New evidence points to slower continental plate movement as the cause of our planet’s largest volcanic events.
Her seminal work on ice sheet dynamics has earned Danish researcher and European Research Council grantee Dorthe Dahl-Jensen recognition from the Balzan Foundation.
Research into the legal and policy implications of autonomous vessels in international shipping has stumbled on an issue related not to law or security, but gender.
Better supply, fewer emissions: An EU-funded smart grid demonstrator set up in New Delhi aims to improve grid resilience and electricity supply security while also increasing the integration of renewable energy sources into the grid.
In October 2020, the Results Pack Social Sciences and Humanities in Energy Research featured PROSEU, a project that empowered ordinary citizens to play a key role in Europe’s transition to clean energy. Did it succeed in helping European prosumers – people who produce and consume their own renewable energy – become main actors in this transition?
As digital technologies transform the energy sector, users can more easily manage and control their appliances and systems. However, there are many solutions and standards to choose from, and not all of these can be combined and work together seamlessly. This complicates consumers’ lives, and it is a barrier to a more rapid uptake of smart appliances and services.
Study reveals that a full-scale nuclear war between the two superpowers would lead to global famine and kill billions.
After initial backing for their new wave energy technologies, two developers are validating performance with tank testing and simulation.
New data on the distribution and area of kelp forests in the Nordic region provides a reference point for assessing large-scale changes in the future.
How will corals in the depths of the oceans fare in the future? Evidence from the last major global warming event thousands of years ago gives scientists a hint.
An EU-backed study claims that climate change will raise wheat prices and hit yield harder in certain areas around the world.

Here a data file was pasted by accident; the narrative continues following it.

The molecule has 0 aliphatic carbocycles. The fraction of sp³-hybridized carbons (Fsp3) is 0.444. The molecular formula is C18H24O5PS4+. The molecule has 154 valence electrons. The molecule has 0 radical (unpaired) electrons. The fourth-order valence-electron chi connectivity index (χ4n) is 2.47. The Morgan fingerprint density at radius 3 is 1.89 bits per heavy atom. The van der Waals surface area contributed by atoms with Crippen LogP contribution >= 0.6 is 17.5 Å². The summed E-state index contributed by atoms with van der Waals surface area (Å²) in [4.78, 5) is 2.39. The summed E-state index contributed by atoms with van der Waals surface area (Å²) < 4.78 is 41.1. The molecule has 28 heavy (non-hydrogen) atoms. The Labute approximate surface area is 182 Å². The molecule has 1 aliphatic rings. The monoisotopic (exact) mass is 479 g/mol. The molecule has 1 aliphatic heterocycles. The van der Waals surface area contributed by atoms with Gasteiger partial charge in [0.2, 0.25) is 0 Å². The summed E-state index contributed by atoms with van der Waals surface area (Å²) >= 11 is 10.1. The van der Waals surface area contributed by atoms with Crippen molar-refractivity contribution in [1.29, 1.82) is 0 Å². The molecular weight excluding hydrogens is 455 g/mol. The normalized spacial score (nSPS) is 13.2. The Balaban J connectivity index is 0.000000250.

Thanks to an EU-funded initiative’s engagement strategy, nearly 100 young volunteers got rid of over 1 000 kg of litter from two beaches on the Caribbean island of Saint Martin.
A new study analyses how self-reinforcing mechanisms called cognitive lock-ins impede change, reducing the possibility of farmers adopting crop diversification.
What will hamper the sustainable management of European fisheries in the future? An EU-backed survey investigates fishery stakeholder views.
Workshops and surveys are just two of the tools the AquaVitae project is using to boost production of abalone, algae and oysters in the Atlantic Ocean.
Weather extremes are becoming more common. A recent study looks into the reasons why risk management is usually ineffective when dealing with a second more hazardous event, and takes home lessons from two success stories.
One step closer to cleaner oceans: An EU-backed project has tested its autonomous underwater litter collection system in the murky coastal waters of the Port of Hamburg, Germany.
A new study has shown that China’s massive population shift to urban areas has had a positive impact on the country’s carbon stocks. This means that urbanisation could play a role in reducing CO2 emissions.
Do people reconsider their opinions based on new information or to gain social acceptance? A new study shows how the brain distinguishes between different types of social influence when we change our mind.
In October 2020, the Results Pack Social Sciences and Humanities in Energy Research featured SMARTEES, a project that explored the concept of social energy innovations and how they evolve over time. We find out that the results fed into a novel digital tool to improve policy design and decision-making.